PPS More than 3.6 fb-1 worth of data has already been collected by the collider experiments.

 

Fig. X: Conference Poster for Neutrino 2012 in Kyoto, Japan (http://neu2012.kek.jp/)

Fig. 2: Conference Poster for Neutrino 2012 in Kyoto, Japan (http://neu2012.kek.jp/)

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Happy Birthday IPMU!

Wednesday, October 6th, 2010

IPMU Group Photo

IPMU, the Institute for the Physics and Mathematics of the Universe just turned 3.
Since its first birthday, when we were less than half the people shown on this new group photo and the picture was taken in a prefab instead of on the roof of our fancy new building, IPMU has come a long way. I am part of the first generation of postdocs of IPMU. From a close-knit community with a pioneer spirit, our family has expanded a lot. Some colleagues have moved on in the meantime, many of them to permanent positions. Personally, I definitely hope that this trend will continue ;-).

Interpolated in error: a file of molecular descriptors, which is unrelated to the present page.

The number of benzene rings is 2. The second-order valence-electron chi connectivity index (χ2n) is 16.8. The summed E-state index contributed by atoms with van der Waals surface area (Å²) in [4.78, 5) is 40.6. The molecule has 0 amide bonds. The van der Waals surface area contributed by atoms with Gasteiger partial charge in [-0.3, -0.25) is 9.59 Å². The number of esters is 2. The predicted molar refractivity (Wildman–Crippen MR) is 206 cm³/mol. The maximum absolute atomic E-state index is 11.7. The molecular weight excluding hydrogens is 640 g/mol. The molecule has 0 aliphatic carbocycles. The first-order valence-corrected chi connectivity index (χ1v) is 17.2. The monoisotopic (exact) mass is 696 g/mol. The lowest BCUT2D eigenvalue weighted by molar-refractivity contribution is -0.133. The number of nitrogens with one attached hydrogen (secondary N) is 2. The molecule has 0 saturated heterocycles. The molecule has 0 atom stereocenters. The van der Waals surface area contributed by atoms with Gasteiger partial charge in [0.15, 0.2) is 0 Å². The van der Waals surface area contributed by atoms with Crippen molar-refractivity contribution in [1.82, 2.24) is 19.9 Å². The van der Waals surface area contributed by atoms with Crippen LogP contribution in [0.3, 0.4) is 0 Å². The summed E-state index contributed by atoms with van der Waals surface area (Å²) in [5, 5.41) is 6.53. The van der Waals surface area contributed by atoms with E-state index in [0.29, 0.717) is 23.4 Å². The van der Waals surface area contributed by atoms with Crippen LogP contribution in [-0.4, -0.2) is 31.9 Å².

Joining IPMU at a point when it had just come into existence and no one knew how it would have developed was maybe a bit of a risk. But the experiment is definitely working well. Our members are very active and IPMU is internationally visible. As a workplace, it is very pleasant. I especially enjoy the interactions with scientists from other fields and the informal atmosphere. And the support we are getting from the administrative staff is amazing. IPMU is a place were we can truly focus on research and do not need to worry about administrative matters.
Some prospective postdocs might be worried by the fact that it is located in Japan, which counts as a far-away place for many. But, what can I say, I am having a brilliant time here! And for the practical details of getting started with daily life here, again, there’s the helpful administrative staff and our fabulous language teacher!

I am also excited to see how many excellent international visitors we are able to attract. Our regular international workshops plus our liberal travel policy for the members (1-3 months per year abroad) connect IPMU directly to the international scientific community.